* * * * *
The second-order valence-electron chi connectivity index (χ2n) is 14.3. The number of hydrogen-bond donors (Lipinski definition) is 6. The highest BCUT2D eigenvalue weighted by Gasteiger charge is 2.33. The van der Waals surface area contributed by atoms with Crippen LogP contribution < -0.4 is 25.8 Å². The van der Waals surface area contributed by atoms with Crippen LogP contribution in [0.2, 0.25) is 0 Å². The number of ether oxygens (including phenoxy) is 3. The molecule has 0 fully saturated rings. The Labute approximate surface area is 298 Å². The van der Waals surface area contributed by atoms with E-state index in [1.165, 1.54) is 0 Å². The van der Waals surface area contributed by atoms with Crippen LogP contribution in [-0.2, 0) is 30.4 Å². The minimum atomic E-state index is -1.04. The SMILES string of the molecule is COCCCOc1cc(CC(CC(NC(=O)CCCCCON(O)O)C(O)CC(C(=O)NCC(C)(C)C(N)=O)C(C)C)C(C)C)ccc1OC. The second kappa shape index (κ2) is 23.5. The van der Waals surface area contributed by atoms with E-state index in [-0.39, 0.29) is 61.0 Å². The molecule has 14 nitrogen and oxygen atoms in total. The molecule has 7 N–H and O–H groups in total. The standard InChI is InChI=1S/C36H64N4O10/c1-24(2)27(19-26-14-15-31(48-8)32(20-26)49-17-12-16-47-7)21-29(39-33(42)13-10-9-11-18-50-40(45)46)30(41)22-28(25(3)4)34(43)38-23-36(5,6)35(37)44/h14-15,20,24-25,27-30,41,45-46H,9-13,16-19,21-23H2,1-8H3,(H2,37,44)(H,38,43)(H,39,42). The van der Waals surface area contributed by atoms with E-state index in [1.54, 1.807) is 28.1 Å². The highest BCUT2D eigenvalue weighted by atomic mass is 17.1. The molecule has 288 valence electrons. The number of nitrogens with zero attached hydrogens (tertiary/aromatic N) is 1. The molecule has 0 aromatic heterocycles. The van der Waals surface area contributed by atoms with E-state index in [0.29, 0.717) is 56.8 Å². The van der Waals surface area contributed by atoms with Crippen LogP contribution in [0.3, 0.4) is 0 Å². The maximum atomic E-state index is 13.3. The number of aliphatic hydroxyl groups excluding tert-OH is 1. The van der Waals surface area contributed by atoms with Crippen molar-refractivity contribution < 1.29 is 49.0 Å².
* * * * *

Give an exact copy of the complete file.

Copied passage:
The second-order valence-electron chi connectivity index (χ2n) is 14.3. The number of hydrogen-bond donors (Lipinski definition) is 6. The highest BCUT2D eigenvalue weighted by Gasteiger charge is 2.33. The van der Waals surface area contributed by atoms with Crippen LogP contribution < -0.4 is 25.8 Å². The van der Waals surface area contributed by atoms with Crippen LogP contribution in [0.2, 0.25) is 0 Å². The number of ether oxygens (including phenoxy) is 3. The molecule has 0 fully saturated rings. The Labute approximate surface area is 298 Å². The van der Waals surface area contributed by atoms with E-state index in [1.165, 1.54) is 0 Å². The van der Waals surface area contributed by atoms with Crippen LogP contribution in [-0.2, 0) is 30.4 Å². The minimum atomic E-state index is -1.04. The SMILES string of the molecule is COCCCOc1cc(CC(CC(NC(=O)CCCCCON(O)O)C(O)CC(C(=O)NCC(C)(C)C(N)=O)C(C)C)C(C)C)ccc1OC. The second kappa shape index (κ2) is 23.5. The van der Waals surface area contributed by atoms with E-state index in [-0.39, 0.29) is 61.0 Å². The molecule has 14 nitrogen and oxygen atoms in total. The molecule has 7 N–H and O–H groups in total. The standard InChI is InChI=1S/C36H64N4O10/c1-24(2)27(19-26-14-15-31(48-8)32(20-26)49-17-12-16-47-7)21-29(39-33(42)13-10-9-11-18-50-40(45)46)30(41)22-28(25(3)4)34(43)38-23-36(5,6)35(37)44/h14-15,20,24-25,27-30,41,45-46H,9-13,16-19,21-23H2,1-8H3,(H2,37,44)(H,38,43)(H,39,42). The van der Waals surface area contributed by atoms with E-state index in [1.54, 1.807) is 28.1 Å². The highest BCUT2D eigenvalue weighted by atomic mass is 17.1. The molecule has 288 valence electrons. The number of nitrogens with zero attached hydrogens (tertiary/aromatic N) is 1. The molecule has 0 aromatic heterocycles. The van der Waals surface area contributed by atoms with E-state index in [0.29, 0.717) is 56.8 Å². The van der Waals surface area contributed by atoms with Crippen LogP contribution in [0.3, 0.4) is 0 Å². The maximum atomic E-state index is 13.3. The number of aliphatic hydroxyl groups excluding tert-OH is 1. The van der Waals surface area contributed by atoms with Crippen molar-refractivity contribution < 1.29 is 49.0 Å².